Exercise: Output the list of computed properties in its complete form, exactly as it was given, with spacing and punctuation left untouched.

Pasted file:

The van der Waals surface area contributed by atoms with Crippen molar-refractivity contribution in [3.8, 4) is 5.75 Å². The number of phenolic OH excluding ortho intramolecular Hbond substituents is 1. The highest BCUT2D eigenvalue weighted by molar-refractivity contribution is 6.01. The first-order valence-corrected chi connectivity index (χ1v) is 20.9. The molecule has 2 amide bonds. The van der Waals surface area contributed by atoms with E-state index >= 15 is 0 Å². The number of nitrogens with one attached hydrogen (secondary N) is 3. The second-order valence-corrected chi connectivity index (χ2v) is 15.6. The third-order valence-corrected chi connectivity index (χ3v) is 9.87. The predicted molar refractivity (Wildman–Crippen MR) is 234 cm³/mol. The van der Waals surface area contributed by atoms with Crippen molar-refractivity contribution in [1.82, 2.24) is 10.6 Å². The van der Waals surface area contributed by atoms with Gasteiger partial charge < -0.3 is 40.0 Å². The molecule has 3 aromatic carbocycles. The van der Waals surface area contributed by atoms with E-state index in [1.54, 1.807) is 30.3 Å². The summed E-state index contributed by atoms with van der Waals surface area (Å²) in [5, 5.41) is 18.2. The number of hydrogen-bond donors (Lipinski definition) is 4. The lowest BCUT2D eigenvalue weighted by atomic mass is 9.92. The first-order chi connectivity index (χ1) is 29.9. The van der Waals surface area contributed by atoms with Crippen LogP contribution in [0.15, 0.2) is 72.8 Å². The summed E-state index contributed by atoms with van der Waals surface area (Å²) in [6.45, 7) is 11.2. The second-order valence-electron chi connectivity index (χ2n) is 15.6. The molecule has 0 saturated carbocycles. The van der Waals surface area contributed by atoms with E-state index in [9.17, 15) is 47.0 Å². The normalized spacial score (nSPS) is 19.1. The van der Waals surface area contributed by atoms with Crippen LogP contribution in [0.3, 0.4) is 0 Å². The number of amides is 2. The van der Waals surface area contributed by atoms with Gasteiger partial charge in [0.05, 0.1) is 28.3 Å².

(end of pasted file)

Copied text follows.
The van der Waals surface area contributed by atoms with Crippen molar-refractivity contribution in [3.8, 4) is 5.75 Å². The number of phenolic OH excluding ortho intramolecular Hbond substituents is 1. The highest BCUT2D eigenvalue weighted by molar-refractivity contribution is 6.01. The first-order valence-corrected chi connectivity index (χ1v) is 20.9. The molecule has 2 amide bonds. The van der Waals surface area contributed by atoms with E-state index >= 15 is 0 Å². The number of nitrogens with one attached hydrogen (secondary N) is 3. The second-order valence-corrected chi connectivity index (χ2v) is 15.6. The third-order valence-corrected chi connectivity index (χ3v) is 9.87. The predicted molar refractivity (Wildman–Crippen MR) is 234 cm³/mol. The van der Waals surface area contributed by atoms with Crippen molar-refractivity contribution in [1.82, 2.24) is 10.6 Å². The van der Waals surface area contributed by atoms with Gasteiger partial charge < -0.3 is 40.0 Å². The molecule has 3 aromatic carbocycles. The van der Waals surface area contributed by atoms with E-state index in [1.54, 1.807) is 30.3 Å². The summed E-state index contributed by atoms with van der Waals surface area (Å²) in [5, 5.41) is 18.2. The number of hydrogen-bond donors (Lipinski definition) is 4. The lowest BCUT2D eigenvalue weighted by atomic mass is 9.92. The first-order chi connectivity index (χ1) is 29.9. The van der Waals surface area contributed by atoms with Crippen LogP contribution in [0.15, 0.2) is 72.8 Å². The summed E-state index contributed by atoms with van der Waals surface area (Å²) in [6.45, 7) is 11.2. The second-order valence-electron chi connectivity index (χ2n) is 15.6. The molecule has 0 saturated carbocycles. The van der Waals surface area contributed by atoms with E-state index in [9.17, 15) is 47.0 Å². The normalized spacial score (nSPS) is 19.1. The van der Waals surface area contributed by atoms with Crippen LogP contribution in [0.3, 0.4) is 0 Å². The number of amides is 2. The van der Waals surface area contributed by atoms with Gasteiger partial charge in [0.05, 0.1) is 28.3 Å².